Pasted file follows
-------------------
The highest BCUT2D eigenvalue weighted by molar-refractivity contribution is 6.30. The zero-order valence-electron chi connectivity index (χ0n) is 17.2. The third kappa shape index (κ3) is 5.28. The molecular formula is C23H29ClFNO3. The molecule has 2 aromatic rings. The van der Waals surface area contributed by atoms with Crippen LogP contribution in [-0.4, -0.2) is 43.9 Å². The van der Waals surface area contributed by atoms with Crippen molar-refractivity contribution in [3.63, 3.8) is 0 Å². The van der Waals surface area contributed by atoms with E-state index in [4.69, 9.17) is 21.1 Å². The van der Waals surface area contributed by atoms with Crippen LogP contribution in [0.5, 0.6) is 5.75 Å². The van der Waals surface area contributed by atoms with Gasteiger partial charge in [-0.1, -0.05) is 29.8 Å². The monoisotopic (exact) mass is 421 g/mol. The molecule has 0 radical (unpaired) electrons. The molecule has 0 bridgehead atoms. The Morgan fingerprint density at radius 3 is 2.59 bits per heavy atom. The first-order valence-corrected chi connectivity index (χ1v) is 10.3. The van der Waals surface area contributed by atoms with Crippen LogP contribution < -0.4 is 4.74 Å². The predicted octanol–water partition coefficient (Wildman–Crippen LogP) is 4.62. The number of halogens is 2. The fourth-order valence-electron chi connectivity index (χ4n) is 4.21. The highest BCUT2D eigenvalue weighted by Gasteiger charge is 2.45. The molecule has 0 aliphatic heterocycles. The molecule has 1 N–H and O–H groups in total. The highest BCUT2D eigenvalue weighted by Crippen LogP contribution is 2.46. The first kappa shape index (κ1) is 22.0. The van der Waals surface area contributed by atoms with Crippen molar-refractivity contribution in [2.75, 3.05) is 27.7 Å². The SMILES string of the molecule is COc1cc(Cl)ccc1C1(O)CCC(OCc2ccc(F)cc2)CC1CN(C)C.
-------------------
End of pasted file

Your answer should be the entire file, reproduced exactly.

The highest BCUT2D eigenvalue weighted by molar-refractivity contribution is 6.30. The zero-order valence-electron chi connectivity index (χ0n) is 17.2. The third kappa shape index (κ3) is 5.28. The molecular formula is C23H29ClFNO3. The molecule has 2 aromatic rings. The van der Waals surface area contributed by atoms with Crippen LogP contribution in [-0.4, -0.2) is 43.9 Å². The van der Waals surface area contributed by atoms with Crippen molar-refractivity contribution in [3.63, 3.8) is 0 Å². The van der Waals surface area contributed by atoms with E-state index in [4.69, 9.17) is 21.1 Å². The van der Waals surface area contributed by atoms with Crippen LogP contribution in [0.5, 0.6) is 5.75 Å². The van der Waals surface area contributed by atoms with Gasteiger partial charge in [-0.1, -0.05) is 29.8 Å². The monoisotopic (exact) mass is 421 g/mol. The molecule has 0 radical (unpaired) electrons. The molecule has 0 bridgehead atoms. The Morgan fingerprint density at radius 3 is 2.59 bits per heavy atom. The first-order valence-corrected chi connectivity index (χ1v) is 10.3. The van der Waals surface area contributed by atoms with Crippen LogP contribution < -0.4 is 4.74 Å². The predicted octanol–water partition coefficient (Wildman–Crippen LogP) is 4.62. The number of halogens is 2. The fourth-order valence-electron chi connectivity index (χ4n) is 4.21. The highest BCUT2D eigenvalue weighted by Gasteiger charge is 2.45. The molecule has 0 aliphatic heterocycles. The molecule has 1 N–H and O–H groups in total. The highest BCUT2D eigenvalue weighted by Crippen LogP contribution is 2.46. The first kappa shape index (κ1) is 22.0. The van der Waals surface area contributed by atoms with Crippen molar-refractivity contribution in [2.75, 3.05) is 27.7 Å². The SMILES string of the molecule is COc1cc(Cl)ccc1C1(O)CCC(OCc2ccc(F)cc2)CC1CN(C)C.